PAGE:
And i think isell's point was he felt like a broken record trying to explain this to people who should already know it but use any old thing to degrade the car so they can skinny their deal.
  • ateixeiraateixeira Posts: 72,587
    With each passing year the Korean Stigma may fade away

    I think it already has.

    They went from customers leaving the brands in droves, to 58 and 56% loyalty rates for Hyundai and Kia, respectively. Hyundai missed a tie with Honda by just 1%.
  • isellhondasisellhondas Issaquah WashingtonPosts: 19,555
    Korean cars still bomb at the auctions and on our used lot, no matter how nice they were, they were very difficult to sell even when they could be bought for a substancial savings over a used Honda or Toyota.

    I will admit that they have made tremendous strides. At the recent Auto Show I have to say, some of their models were pretty impressive.

    I still wouldn't want one when there are better (my opinion) choices for about the same money.
  • ateixeiraateixeira Posts: 72,587
    Perhaps, but those are a few years old, right?

    I'm sure when the new Sonata (or Elantra) hit the auctions the values will rise just as quickly as loyalty did.
  • isellhondasisellhondas Issaquah WashingtonPosts: 19,555
    edited December 2010
    Well, perhaps. I suppose only time will tell.

    I do know people have short memories.

    I just have a bad taste in my mouth for Korean cars. I vividly remember thier initial offerings. I also remember when Daewoo came to town with crappy troublesome cars and tried to elbow themselves into an already overcrowded marketplace.

    Having said all of this, I would still buy a Hyundai before I would buy anything Volkswagen.
  • ateixeiraateixeira Posts: 72,587
    I think that generally the public's perception lags about 5 years behind reality. So you're could still take a while.

    At least there was gradual improvement even before the current generation. They were smart - the warranty made people look, then the cars improved.
  • isellhondasisellhondas Issaquah WashingtonPosts: 19,555
    They were more or less forced into going to that 100K powertrain warranty and they hung their hopes on it.

    It's not as good as it sounds since it covers the POWERTRAIN and not the other stuff that breaks more often. Most powertrains last well over 100K.

    I'm sure they added a few hundred to the price of the cars when they added the longer warranty.

    It did work. There are a lot of what we used to call "warranty freaks" who really focus on that. I always thought Honda should do the same thing since the risks wouldn't be that great.
  • qbrozenqbrozen Posts: 21,984
    Says compression ratio was 10.5 for the diesel. 10.5 what? Surely that isn't psi..

    Compression ratio is just that... a ratio. So 10.5 means 10.5:1. In other words, it can compress 10.5 cubic inches down to 1 cubic inch.

    However, I believe that may be a typo in the case of the diesel. That's more of a petrol compression ratio. Diesels tend to be more in the 18+ range.

    '17 F150 Crew 2.7; '67 Coronet R/T; '14 Town&Country Limited; '09 LR2 HSE. 44-car history and counting!

  • crkyolfrtcrkyolfrt Posts: 2,345
    Right, pardon my brain burp...that was the point i was trying to make. Thanks for figuring it out.
    Ya... so definitely a typo. I just wondered that if it wasn't what type of new tech are have they discovered with their new oil burner.
  • qbrozenqbrozen Posts: 21,984
    yeah, I don't know. I think such a low compression ratio would not work with glow plugs, though. (do they still use those anyway??)
    So maybe some sort of different injection system that uses less fuel, "atomizes" it better, and a higher heat ignition source.(????) All complete guesses on my part. I can't say I'm a diesel expert by any stretch of the imagination. I'll probably ask Dad at Xmas, though, as it has my curiosity sparked.

    '17 F150 Crew 2.7; '67 Coronet R/T; '14 Town&Country Limited; '09 LR2 HSE. 44-car history and counting!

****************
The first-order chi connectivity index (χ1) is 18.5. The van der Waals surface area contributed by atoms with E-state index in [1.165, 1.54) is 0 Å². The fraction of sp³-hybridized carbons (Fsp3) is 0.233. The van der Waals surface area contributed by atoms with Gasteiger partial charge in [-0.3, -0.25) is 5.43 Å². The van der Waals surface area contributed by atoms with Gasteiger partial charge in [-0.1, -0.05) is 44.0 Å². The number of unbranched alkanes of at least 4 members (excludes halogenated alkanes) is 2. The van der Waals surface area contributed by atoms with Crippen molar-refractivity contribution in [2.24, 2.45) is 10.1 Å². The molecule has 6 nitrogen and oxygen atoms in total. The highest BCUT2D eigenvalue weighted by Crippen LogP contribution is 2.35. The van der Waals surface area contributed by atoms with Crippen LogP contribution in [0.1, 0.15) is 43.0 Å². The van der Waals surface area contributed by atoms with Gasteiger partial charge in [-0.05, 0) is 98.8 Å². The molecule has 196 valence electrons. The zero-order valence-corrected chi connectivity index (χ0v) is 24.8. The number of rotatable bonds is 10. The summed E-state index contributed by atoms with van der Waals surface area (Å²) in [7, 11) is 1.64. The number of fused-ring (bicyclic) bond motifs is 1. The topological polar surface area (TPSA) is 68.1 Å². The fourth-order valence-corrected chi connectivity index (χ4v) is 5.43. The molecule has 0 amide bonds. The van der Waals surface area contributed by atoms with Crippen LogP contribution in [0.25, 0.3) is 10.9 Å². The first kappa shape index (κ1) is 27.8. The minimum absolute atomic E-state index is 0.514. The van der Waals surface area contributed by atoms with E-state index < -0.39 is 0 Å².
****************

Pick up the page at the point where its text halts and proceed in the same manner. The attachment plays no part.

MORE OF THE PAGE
• crkyolfrtcrkyolfrt Posts: 2,345
    I think they still use them, AAMOF i think i read recently somewhere that they had a recall on some, that used a ceramic tip that could break off, and of course that is disastrous, as it goes into the CC.

    There sure would have to be other changes made in order to get the dsl to fire, cuz 10.5 isn't even very high by gas standards really. And thru a lower CR, I would think there would be less output also, which would give less FE. And cold starting would be made even more complicated. I think it must be a typo.

    I really do admit, I love the idea of a Honda dsl on these shores. Interesting about the guy behind it, not liking dsl engines... quite the blasphemes admission, lol
  • Then, one person's loss is another one's gain. I have long-term and objective experience with a number of Honda autos, and Hyundai. Frankly, and surprising even to me initially, the Hyundai's have been more reliable.

    All of this means that used car buyers can get a great deal on a used Hyundai rather than paying for the market's perception of quality with Honda or Toyota.
  • isellhondasisellhondas Issaquah WashingtonPosts: 19,555
    Being more reliable than a Honda is surprising to me too.

    And you are correct. Used Hyundais can be an excellent buy given the steep depreciation curve. I would try to steer my customers toward them for that very reason but I typically wasn't successful.

    People just didn't want them.
  • snakeweaselsnakeweasel a Certified Edmunds Poster.Posts: 13,417
    I will agree with you, we have taken two Hyundais (an Elantra and an Accent) to over 175K miles each. Both cars have been more reliable than any other car I have had. I would buy one again overmost other cars.

    2008 Sebring Ragtop, 2011 Hyundai Sonata.

  • iluvmysephia1iluvmysephia1 KC MetroPosts: 6,876
    edited December 2010
    I think it already has.

    They went from customers leaving the brands in droves, to 58 and 56% loyalty rates for Hyundai and Kia, respectively. Hyundai missed a tie with Honda by just 1%.

    And Hyundai and Kia have been up "there" for several years now. Many new Kia's have won customer appreciation awards. I spose the American public's perception is slow, still, but anyone who has a keen interest in new motorcars has picked up on the Korean upsurge for years now. At least 3 years of great successs has been realized by Hyundai and Kia by 2010. The cars are reliable, I racked up 80,000 miles on my '99 Kia Sephia (a few warranty repairs and one recall were necessary) and about 130,000 on my 2001 Kia Sportage 4X4 (a few Warranty repairs were necessary) and I would not hesitate to buy another Kia.

    2011 Kia Soul Sport 5-speed